Here’s why India, Asia’s third-largest economy, needs to increase its record-breaking foreign exchange reserves

Currency stack hit record high last month as RBI absorbed dollars flowing in as foreign investment

Raising India’s foreign exchange reserves to over $ 600 billion may not be enough to meet the challenges facing Asia’s third-largest economy, some central bankers and economists say. The stack hit a record high of $ 608 billion last month, mainly thanks to the Reserve Bank of India absorbing the dollars flowing in the form of foreign direct investment, as well as the booming stock market of the country. The treasury could help reassure investors and rating companies about the government’s ability to meet its debt obligations despite the deteriorating fiscal outlook.

But the overall figure hides some shortcomings, analysts, including central bank researchers led by Deputy Governor Michael Patra, say. “Levels are often misleading,” Patra and his RBI colleagues wrote in the latest central bank bulletin.

Here are five charts that show why India is vulnerable to external shocks despite record reserves:


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While the battery – the fifth in the world after China, Japan, Switzerland and Russia – is sufficient to cover 15 months of imports, it is well below Switzerland’s reserves – which can pay for 39 months of imports. imports – Japan’s 22 months and Russia’s 20 months, according to RBI researchers.

As the economy recovers from the second wave of the pandemic, demand for imports is expected to increase in the coming months.


Although India’s foreign reserves are increasing, the economy still has a negative net international investment position, which means that foreigners hold more Indian assets than the nation holds foreign assets. The negative figure is an imbalance that the central bank will want to correct, according to Radhika Rao, an economist at DBS Bank Ltd. in Singapore.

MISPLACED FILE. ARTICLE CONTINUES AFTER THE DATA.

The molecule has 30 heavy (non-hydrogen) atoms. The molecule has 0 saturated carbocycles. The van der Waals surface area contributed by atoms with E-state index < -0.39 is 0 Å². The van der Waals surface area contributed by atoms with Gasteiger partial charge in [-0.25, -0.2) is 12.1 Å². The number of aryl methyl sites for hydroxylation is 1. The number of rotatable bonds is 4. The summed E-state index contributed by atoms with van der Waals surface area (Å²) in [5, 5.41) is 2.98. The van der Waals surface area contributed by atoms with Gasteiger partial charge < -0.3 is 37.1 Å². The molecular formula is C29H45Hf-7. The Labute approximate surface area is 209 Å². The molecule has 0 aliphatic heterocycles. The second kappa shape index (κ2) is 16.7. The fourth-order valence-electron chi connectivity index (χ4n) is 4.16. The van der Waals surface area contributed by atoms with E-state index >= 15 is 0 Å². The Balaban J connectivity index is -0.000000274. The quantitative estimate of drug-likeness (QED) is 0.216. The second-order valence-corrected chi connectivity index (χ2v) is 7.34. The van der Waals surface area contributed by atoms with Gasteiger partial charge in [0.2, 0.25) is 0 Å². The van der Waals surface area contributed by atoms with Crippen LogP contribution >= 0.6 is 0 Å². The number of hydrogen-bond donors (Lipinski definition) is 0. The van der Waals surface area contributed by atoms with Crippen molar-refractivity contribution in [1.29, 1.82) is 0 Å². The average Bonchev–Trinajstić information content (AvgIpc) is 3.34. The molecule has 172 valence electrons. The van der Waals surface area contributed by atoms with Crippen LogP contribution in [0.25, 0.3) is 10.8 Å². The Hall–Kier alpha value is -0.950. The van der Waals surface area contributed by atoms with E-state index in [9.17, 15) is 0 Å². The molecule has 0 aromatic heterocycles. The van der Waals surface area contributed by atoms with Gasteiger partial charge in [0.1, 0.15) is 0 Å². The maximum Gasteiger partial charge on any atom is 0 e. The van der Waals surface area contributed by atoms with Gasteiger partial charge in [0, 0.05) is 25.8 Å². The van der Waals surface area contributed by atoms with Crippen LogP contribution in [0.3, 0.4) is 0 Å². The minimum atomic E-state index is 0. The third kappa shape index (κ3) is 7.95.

“This imbalance is likely to keep the central bank keen to further strengthen the buffer, also providing key ammunition to combat the short-term volatility of global developments,” Ms. Rao said.


Countries with chronic current account deficits tend to rely on foreign capital and debt capital for their financing. While short-term foreign debt as a percentage of reserves declines steadily, Indian policymakers are often concerned about the country’s exposure to external shocks.

Investments in debt, especially those that hunt high yielding emerging assets like those from India, can change suddenly and cause volatility in local asset markets, especially towards the partially convertible rupee.


Foreign inflows have undoubtedly contributed to the constitution of national reserves. But the good times may come to an end soon as the US Federal Reserve prepares to withdraw some of its extraordinary monetary stimulus, potentially triggering capital outflows from emerging markets.

A recent working paper released by the Bank for International Settlements showed India to be vulnerable to Fed monetary tightening, with cash outflows potentially impacting financial conditions and the economy as a whole. The paper showed that when the United States tightens monetary policy, the financing conditions of Indian non-financial corporations deteriorate as their net worth declines and access to credit deteriorates.

At the same time, a weaker rupee combined with higher US interest rates leads to a slowdown in both domestic credit and the business cycle, according to the BIS document.


Raising reserves is a priority for the central bank, Governor Shaktikanta Das said last month, citing the RBI’s efforts to stabilize financial market and liquidity conditions so that monetary policy remains independent to “pursue the national objectives “.

Analysts say Mr Das’ comments imply that the RBI is trying to manage the so-called “Impossible Trinity” – by maintaining the independence of monetary policy, allowing a constant flow of foreign capital and keeping the currency stable. – by choosing to pursue independent rates. Politics. This determination will inevitably be put to the test in the months to come.

“The Fed’s next round of taper and rise thereafter will test the defense,” DBS Bank’s Mr. Rao said.

(Except for the title, this story was not edited by NDTV staff and is posted from a syndicated feed.)

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